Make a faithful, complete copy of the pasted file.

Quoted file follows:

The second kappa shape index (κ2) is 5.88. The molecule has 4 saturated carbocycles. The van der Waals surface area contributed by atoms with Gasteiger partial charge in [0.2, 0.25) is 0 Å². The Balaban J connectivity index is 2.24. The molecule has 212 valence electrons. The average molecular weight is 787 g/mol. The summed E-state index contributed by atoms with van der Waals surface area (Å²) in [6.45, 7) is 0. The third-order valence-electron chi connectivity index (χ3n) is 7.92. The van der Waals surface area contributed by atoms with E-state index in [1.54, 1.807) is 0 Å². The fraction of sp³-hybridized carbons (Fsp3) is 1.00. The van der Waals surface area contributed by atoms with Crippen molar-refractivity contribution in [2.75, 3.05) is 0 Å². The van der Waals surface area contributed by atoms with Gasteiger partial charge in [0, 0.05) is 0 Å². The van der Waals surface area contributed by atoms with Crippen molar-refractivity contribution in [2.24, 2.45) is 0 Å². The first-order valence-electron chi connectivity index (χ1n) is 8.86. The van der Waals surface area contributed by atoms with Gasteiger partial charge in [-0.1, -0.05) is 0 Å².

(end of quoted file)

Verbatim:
The second kappa shape index (κ2) is 5.88. The molecule has 4 saturated carbocycles. The van der Waals surface area contributed by atoms with Gasteiger partial charge in [0.2, 0.25) is 0 Å². The Balaban J connectivity index is 2.24. The molecule has 212 valence electrons. The average molecular weight is 787 g/mol. The summed E-state index contributed by atoms with van der Waals surface area (Å²) in [6.45, 7) is 0. The third-order valence-electron chi connectivity index (χ3n) is 7.92. The van der Waals surface area contributed by atoms with E-state index in [1.54, 1.807) is 0 Å². The fraction of sp³-hybridized carbons (Fsp3) is 1.00. The van der Waals surface area contributed by atoms with Crippen molar-refractivity contribution in [2.75, 3.05) is 0 Å². The van der Waals surface area contributed by atoms with Gasteiger partial charge in [0, 0.05) is 0 Å². The van der Waals surface area contributed by atoms with Crippen molar-refractivity contribution in [2.24, 2.45) is 0 Å². The first-order valence-electron chi connectivity index (χ1n) is 8.86. The van der Waals surface area contributed by atoms with Gasteiger partial charge in [-0.1, -0.05) is 0 Å².